Dr Mike J Smith

Plymouth University

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Marking Presentations

Thu, 03 May 2007

I regularly get students on my courses to give assessed presentations which they are marked upon. Whilst we are primarily interested in academic achievement, we do utilise a variety of different assessment methods, of which presenting is one. And its also important because students will, at some point, have to present in their professional career, so practise and experience now is well worthwhile.

The question is, how do you actually assess presenting? Well, we are not expecting thespian oratories from our students, thats for sure. However it does need to be well organised, clear and generally delivered in a positive manner (as ever, there is always room for improvement). There is also the added complexity of assessing the academic content, even more so when this might run in tandem with a project and there is the possibility of assessing the content twice.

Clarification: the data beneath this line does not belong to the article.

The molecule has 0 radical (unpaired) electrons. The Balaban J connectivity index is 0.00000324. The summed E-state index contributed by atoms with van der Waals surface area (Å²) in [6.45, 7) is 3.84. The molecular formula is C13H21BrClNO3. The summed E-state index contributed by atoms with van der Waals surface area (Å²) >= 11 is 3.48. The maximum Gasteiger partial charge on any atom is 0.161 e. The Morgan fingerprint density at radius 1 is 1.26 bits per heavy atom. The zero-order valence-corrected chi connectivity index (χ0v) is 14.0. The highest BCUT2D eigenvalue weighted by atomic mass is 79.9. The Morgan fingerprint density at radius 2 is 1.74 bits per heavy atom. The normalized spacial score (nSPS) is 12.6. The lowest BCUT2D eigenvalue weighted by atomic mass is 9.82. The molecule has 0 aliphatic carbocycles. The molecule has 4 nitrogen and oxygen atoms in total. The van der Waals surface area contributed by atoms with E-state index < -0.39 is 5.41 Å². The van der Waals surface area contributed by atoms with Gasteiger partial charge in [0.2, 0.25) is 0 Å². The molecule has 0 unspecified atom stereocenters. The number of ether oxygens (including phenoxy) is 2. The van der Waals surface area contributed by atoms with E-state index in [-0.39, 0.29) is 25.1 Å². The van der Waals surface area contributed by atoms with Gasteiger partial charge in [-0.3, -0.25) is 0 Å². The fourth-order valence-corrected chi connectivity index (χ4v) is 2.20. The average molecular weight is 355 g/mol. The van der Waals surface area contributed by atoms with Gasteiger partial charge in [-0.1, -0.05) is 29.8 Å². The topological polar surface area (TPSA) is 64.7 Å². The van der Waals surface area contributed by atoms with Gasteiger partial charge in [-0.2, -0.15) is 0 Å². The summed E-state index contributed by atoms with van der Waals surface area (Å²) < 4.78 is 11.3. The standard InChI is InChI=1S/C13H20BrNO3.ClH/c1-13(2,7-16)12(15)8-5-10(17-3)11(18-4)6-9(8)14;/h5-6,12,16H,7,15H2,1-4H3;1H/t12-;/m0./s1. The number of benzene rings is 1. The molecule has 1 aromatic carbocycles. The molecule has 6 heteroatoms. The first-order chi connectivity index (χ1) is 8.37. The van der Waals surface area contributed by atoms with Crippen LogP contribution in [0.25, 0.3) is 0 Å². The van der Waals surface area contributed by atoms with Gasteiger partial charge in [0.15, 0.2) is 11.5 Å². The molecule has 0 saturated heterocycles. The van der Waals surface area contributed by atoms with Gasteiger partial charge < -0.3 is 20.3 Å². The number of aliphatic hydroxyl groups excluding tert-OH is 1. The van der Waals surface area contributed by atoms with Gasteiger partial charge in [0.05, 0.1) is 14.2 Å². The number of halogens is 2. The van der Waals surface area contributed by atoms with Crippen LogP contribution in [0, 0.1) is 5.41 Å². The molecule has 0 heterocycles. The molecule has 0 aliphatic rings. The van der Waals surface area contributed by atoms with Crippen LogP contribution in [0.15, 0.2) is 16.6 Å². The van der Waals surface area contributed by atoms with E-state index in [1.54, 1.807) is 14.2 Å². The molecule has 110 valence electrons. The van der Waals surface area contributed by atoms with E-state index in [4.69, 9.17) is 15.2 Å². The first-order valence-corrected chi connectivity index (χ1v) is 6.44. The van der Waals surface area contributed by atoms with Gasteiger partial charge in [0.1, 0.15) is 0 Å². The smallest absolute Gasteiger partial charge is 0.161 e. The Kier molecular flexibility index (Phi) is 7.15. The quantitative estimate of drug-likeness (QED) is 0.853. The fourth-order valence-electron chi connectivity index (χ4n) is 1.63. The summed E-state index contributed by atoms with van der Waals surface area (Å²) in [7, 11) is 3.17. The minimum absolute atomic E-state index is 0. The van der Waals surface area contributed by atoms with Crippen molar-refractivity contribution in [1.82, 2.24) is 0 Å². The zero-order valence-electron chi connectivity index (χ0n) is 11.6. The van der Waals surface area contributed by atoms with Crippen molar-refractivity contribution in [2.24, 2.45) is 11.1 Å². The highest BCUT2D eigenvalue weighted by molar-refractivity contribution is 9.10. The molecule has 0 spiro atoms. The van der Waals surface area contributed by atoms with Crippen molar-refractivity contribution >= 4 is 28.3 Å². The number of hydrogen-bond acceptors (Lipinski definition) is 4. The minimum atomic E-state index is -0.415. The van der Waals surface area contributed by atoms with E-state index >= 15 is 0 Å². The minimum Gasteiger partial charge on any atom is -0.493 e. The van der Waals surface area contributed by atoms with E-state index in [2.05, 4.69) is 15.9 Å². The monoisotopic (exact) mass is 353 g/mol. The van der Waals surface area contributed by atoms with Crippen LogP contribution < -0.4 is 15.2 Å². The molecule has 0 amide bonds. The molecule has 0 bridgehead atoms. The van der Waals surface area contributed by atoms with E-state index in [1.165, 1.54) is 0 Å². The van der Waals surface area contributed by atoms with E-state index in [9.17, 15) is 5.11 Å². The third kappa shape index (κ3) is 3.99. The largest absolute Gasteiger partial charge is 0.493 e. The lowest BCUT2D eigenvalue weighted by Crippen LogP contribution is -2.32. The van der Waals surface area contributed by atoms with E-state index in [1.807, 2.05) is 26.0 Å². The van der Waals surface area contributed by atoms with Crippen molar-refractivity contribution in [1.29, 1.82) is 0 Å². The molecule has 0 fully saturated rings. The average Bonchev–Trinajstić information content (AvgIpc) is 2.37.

I first came across these issues when I was a Visiting Lecturer at the University of Luton (now the University of Bedfordshire, however we'll leave branding for another blog entry) and, with the help of my wife, put together a marking sheet which has evolved over time. I would be interested to see other peoples experiences both in geography, and across in to other disciplines. In this scheme 60% of the mark is on the presentation itself (with the remaining 40% on the academic content). This is split between 30% on presenting (visual aids, pacing, engagement) and 30% on structure/organisation (objectives, explanation, structure). Its by no means perfect but does offer a consistent way to mark presentations and shows students what to focus upon.

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